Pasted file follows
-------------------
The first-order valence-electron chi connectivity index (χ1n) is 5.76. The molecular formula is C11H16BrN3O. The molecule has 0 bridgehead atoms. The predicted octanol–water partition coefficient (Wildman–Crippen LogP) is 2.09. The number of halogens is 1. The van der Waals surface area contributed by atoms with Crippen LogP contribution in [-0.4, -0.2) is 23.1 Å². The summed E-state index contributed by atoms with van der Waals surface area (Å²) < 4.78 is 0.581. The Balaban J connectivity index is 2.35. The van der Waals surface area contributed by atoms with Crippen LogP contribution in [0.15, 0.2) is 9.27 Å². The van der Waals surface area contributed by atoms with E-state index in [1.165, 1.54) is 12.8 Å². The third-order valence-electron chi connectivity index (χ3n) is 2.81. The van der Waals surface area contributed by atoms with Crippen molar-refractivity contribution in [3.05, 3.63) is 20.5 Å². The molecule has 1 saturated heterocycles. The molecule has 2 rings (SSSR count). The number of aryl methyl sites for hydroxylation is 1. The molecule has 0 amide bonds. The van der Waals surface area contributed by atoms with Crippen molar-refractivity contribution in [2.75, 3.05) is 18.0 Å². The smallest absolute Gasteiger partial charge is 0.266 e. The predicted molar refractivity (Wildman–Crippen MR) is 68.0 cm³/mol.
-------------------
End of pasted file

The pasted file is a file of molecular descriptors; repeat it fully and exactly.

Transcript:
The first-order valence-electron chi connectivity index (χ1n) is 5.76. The molecular formula is C11H16BrN3O. The molecule has 0 bridgehead atoms. The predicted octanol–water partition coefficient (Wildman–Crippen LogP) is 2.09. The number of halogens is 1. The van der Waals surface area contributed by atoms with Crippen LogP contribution in [-0.4, -0.2) is 23.1 Å². The summed E-state index contributed by atoms with van der Waals surface area (Å²) < 4.78 is 0.581. The Balaban J connectivity index is 2.35. The van der Waals surface area contributed by atoms with Crippen LogP contribution in [0.15, 0.2) is 9.27 Å². The van der Waals surface area contributed by atoms with E-state index in [1.165, 1.54) is 12.8 Å². The third-order valence-electron chi connectivity index (χ3n) is 2.81. The van der Waals surface area contributed by atoms with Crippen molar-refractivity contribution in [3.05, 3.63) is 20.5 Å². The molecule has 1 saturated heterocycles. The molecule has 2 rings (SSSR count). The number of aryl methyl sites for hydroxylation is 1. The molecule has 0 amide bonds. The van der Waals surface area contributed by atoms with Crippen molar-refractivity contribution in [2.75, 3.05) is 18.0 Å². The smallest absolute Gasteiger partial charge is 0.266 e. The predicted molar refractivity (Wildman–Crippen MR) is 68.0 cm³/mol.